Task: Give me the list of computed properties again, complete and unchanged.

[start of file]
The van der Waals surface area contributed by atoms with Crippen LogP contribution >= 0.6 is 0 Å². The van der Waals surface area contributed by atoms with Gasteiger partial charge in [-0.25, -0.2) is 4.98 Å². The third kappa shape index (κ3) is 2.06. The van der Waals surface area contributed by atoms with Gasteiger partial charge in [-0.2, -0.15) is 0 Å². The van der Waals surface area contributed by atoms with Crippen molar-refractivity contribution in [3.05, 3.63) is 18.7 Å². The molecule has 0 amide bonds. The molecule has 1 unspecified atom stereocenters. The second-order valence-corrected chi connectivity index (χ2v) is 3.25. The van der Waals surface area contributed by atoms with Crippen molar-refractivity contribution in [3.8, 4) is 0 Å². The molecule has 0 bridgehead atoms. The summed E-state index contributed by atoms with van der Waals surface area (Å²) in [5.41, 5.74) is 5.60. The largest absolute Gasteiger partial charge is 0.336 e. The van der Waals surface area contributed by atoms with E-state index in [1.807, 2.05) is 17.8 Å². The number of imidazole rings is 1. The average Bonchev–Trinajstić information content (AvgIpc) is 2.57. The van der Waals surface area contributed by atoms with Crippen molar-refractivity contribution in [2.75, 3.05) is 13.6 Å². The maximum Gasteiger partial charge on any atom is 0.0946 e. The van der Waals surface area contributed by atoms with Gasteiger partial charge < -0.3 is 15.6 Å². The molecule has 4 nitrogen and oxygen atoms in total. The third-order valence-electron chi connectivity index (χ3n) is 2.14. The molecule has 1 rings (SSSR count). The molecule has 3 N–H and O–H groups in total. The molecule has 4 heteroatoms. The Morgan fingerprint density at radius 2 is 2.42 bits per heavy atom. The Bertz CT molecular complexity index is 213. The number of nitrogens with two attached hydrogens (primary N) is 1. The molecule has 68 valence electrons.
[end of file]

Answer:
The van der Waals surface area contributed by atoms with Crippen LogP contribution >= 0.6 is 0 Å². The van der Waals surface area contributed by atoms with Gasteiger partial charge in [-0.25, -0.2) is 4.98 Å². The third kappa shape index (κ3) is 2.06. The van der Waals surface area contributed by atoms with Gasteiger partial charge in [-0.2, -0.15) is 0 Å². The van der Waals surface area contributed by atoms with Crippen molar-refractivity contribution in [3.05, 3.63) is 18.7 Å². The molecule has 0 amide bonds. The molecule has 1 unspecified atom stereocenters. The second-order valence-corrected chi connectivity index (χ2v) is 3.25. The van der Waals surface area contributed by atoms with Crippen molar-refractivity contribution in [3.8, 4) is 0 Å². The molecule has 0 bridgehead atoms. The summed E-state index contributed by atoms with van der Waals surface area (Å²) in [5.41, 5.74) is 5.60. The largest absolute Gasteiger partial charge is 0.336 e. The van der Waals surface area contributed by atoms with E-state index in [1.807, 2.05) is 17.8 Å². The number of imidazole rings is 1. The average Bonchev–Trinajstić information content (AvgIpc) is 2.57. The van der Waals surface area contributed by atoms with Crippen molar-refractivity contribution in [2.75, 3.05) is 13.6 Å². The maximum Gasteiger partial charge on any atom is 0.0946 e. The van der Waals surface area contributed by atoms with Gasteiger partial charge < -0.3 is 15.6 Å². The molecule has 4 nitrogen and oxygen atoms in total. The third-order valence-electron chi connectivity index (χ3n) is 2.14. The molecule has 1 rings (SSSR count). The molecule has 3 N–H and O–H groups in total. The molecule has 4 heteroatoms. The Morgan fingerprint density at radius 2 is 2.42 bits per heavy atom. The Bertz CT molecular complexity index is 213. The number of nitrogens with two attached hydrogens (primary N) is 1. The molecule has 68 valence electrons.